The author dismisses objections with the following rational:

There will always be absolutists, who claim the right to life for even the most infinitesimal scrap of tissue. But there are others who oppose screening on what seem to me to be even more irrational grounds.

Simone Aspis of the British Council of Disabled People said last week that she was opposed in principle to such screening on the grounds that it sent the signal that being born disabled was a bad thing. The mind reels. Over the years I have got used to the disability lobby talking in this spirit, so it no longer seems as absurd as once it did, but surely it must be obvious that it would be far better for a person not to have a disability than to have one.

It would be far better to be able to walk, or hear or see than not to. It would be far better not to have a miserable fate like Huntington’s or Fragile X. In a culture where many normal girls are obsessed to the point of illness with their minor imperfections, it is surely better not to have major impairments. In that sense, being born with a disability is obviously a bad thing.

For some reason the disability lobby seems to be in denial about this, perhaps because it’s in the grip of a logical muddle. Aspis made a typical expression of it when she wondered whether the intention of the screening was to remove disabled people. It sent a message, she said, particularly to young people with disabilities, that their lives were worth less than everyone else’s. This seems to me to confuse a disability with a person with a disability. (This is a confusion that people with disabilities normally resent, understandably.)

To say that a disability is undesirable in itself is not to say that a person with that disability is undesirable in herself, or her life worth less than someone else’s. The disability is not the person. It is to say that her life would be better without that disability. And saying it assumes that a person with a life and a history here in the world, with family and friends, is not the same as a minuscule collection of defective cells on a petri dish. One is dispensable, the other most certainly is not.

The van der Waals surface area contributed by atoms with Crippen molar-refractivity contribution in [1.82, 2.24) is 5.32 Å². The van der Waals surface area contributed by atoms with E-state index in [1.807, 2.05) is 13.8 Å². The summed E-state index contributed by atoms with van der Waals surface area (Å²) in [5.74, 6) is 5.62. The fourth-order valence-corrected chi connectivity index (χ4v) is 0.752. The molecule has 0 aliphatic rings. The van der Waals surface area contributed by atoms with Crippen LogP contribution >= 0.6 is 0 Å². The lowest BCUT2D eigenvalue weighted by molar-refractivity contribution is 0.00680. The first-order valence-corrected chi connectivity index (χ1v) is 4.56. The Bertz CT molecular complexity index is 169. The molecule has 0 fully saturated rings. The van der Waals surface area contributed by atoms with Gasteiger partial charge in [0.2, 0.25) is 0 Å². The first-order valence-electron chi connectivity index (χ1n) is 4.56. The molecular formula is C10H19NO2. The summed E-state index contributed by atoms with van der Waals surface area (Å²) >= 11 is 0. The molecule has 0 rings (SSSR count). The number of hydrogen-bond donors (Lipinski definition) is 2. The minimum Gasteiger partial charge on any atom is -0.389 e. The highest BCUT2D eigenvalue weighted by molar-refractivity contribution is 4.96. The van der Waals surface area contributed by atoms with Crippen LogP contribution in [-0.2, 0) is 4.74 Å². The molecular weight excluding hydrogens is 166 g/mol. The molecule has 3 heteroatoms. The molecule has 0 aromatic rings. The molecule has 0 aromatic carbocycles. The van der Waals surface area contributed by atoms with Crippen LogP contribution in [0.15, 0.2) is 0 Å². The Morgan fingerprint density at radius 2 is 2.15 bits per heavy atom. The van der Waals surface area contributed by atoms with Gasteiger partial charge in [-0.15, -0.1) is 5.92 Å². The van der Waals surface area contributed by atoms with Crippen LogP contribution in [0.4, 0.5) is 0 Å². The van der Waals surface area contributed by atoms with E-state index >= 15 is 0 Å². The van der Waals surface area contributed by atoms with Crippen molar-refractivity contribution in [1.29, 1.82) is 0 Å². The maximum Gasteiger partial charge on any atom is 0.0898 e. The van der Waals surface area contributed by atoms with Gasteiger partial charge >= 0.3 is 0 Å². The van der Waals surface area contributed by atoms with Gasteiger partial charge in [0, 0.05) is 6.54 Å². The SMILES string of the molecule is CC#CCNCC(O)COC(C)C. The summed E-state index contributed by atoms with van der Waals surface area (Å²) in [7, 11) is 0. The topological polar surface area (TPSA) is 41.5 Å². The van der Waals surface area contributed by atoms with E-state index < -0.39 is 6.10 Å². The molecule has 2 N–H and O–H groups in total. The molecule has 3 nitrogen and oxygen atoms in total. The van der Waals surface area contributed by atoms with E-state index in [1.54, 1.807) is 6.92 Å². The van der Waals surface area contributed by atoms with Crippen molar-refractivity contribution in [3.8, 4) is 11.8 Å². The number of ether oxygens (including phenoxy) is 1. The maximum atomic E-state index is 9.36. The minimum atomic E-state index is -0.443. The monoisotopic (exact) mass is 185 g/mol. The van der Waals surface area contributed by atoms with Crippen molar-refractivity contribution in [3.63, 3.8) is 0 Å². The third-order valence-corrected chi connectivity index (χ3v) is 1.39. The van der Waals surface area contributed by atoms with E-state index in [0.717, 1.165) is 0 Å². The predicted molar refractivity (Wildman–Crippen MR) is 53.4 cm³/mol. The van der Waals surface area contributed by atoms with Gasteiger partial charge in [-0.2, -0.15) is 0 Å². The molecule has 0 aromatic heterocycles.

What a piece of work is a man and partly, now, it is the work of godlike humankind.

Is the statement of Simone Aspis of the British Council of Disabled People really irrational? While the author is correct that being born with a disability isn’t something people would choose and that “life would be better without that disability,” Aspis is making a point that many people would disabilities would prefer to be born.

The author denies that support for screening/destroying embryos of the disabled is equivalent to saying that a person with a disability “is undesirable in herself, or her life worth less than someone else’s.” To make that point, the author clarifies that she recognizes a difference between “a miniscule collection of defective cells on a petri dish” and a living disabled person– “one is dispensable, the other most certainly is not.” Yet the author fails to notice that she just made Aspis’ point– people who do support playing God are saying that a disabled person’s life is worth less than someone else’s and that a disabled embryo is dispensable.

Readers saw through the author’s attempt at moral equivalence. Here are some of the best reader comments online: